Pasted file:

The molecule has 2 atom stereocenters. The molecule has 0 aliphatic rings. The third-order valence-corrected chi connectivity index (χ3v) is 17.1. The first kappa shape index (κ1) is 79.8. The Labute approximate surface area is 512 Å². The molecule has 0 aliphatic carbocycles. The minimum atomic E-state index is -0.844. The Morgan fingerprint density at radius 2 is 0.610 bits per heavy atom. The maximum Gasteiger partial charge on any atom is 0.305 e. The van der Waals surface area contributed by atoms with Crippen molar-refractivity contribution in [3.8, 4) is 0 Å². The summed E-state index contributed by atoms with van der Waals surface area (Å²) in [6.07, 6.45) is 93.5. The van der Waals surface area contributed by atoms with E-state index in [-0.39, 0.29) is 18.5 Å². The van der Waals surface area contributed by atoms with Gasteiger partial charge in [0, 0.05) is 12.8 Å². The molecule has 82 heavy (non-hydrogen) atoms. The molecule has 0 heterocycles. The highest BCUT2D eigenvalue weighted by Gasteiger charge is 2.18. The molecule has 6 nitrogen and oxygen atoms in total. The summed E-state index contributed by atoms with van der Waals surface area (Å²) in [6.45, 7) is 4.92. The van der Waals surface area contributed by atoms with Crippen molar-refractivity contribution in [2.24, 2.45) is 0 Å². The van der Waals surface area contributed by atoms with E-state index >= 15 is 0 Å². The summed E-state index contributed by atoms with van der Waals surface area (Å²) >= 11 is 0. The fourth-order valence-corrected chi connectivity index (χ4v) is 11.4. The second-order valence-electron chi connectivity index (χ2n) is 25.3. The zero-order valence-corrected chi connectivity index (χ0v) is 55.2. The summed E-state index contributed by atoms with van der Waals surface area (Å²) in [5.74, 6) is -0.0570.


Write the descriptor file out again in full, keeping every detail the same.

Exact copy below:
The molecule has 2 atom stereocenters. The molecule has 0 aliphatic rings. The third-order valence-corrected chi connectivity index (χ3v) is 17.1. The first kappa shape index (κ1) is 79.8. The Labute approximate surface area is 512 Å². The molecule has 0 aliphatic carbocycles. The minimum atomic E-state index is -0.844. The Morgan fingerprint density at radius 2 is 0.610 bits per heavy atom. The maximum Gasteiger partial charge on any atom is 0.305 e. The van der Waals surface area contributed by atoms with Crippen molar-refractivity contribution in [3.8, 4) is 0 Å². The summed E-state index contributed by atoms with van der Waals surface area (Å²) in [6.07, 6.45) is 93.5. The van der Waals surface area contributed by atoms with E-state index in [-0.39, 0.29) is 18.5 Å². The van der Waals surface area contributed by atoms with Gasteiger partial charge in [0, 0.05) is 12.8 Å². The molecule has 82 heavy (non-hydrogen) atoms. The molecule has 0 heterocycles. The highest BCUT2D eigenvalue weighted by Gasteiger charge is 2.18. The molecule has 6 nitrogen and oxygen atoms in total. The summed E-state index contributed by atoms with van der Waals surface area (Å²) in [6.45, 7) is 4.92. The van der Waals surface area contributed by atoms with Crippen molar-refractivity contribution in [2.24, 2.45) is 0 Å². The van der Waals surface area contributed by atoms with E-state index >= 15 is 0 Å². The summed E-state index contributed by atoms with van der Waals surface area (Å²) >= 11 is 0. The fourth-order valence-corrected chi connectivity index (χ4v) is 11.4. The second-order valence-electron chi connectivity index (χ2n) is 25.3. The zero-order valence-corrected chi connectivity index (χ0v) is 55.2. The summed E-state index contributed by atoms with van der Waals surface area (Å²) in [5.74, 6) is -0.0570.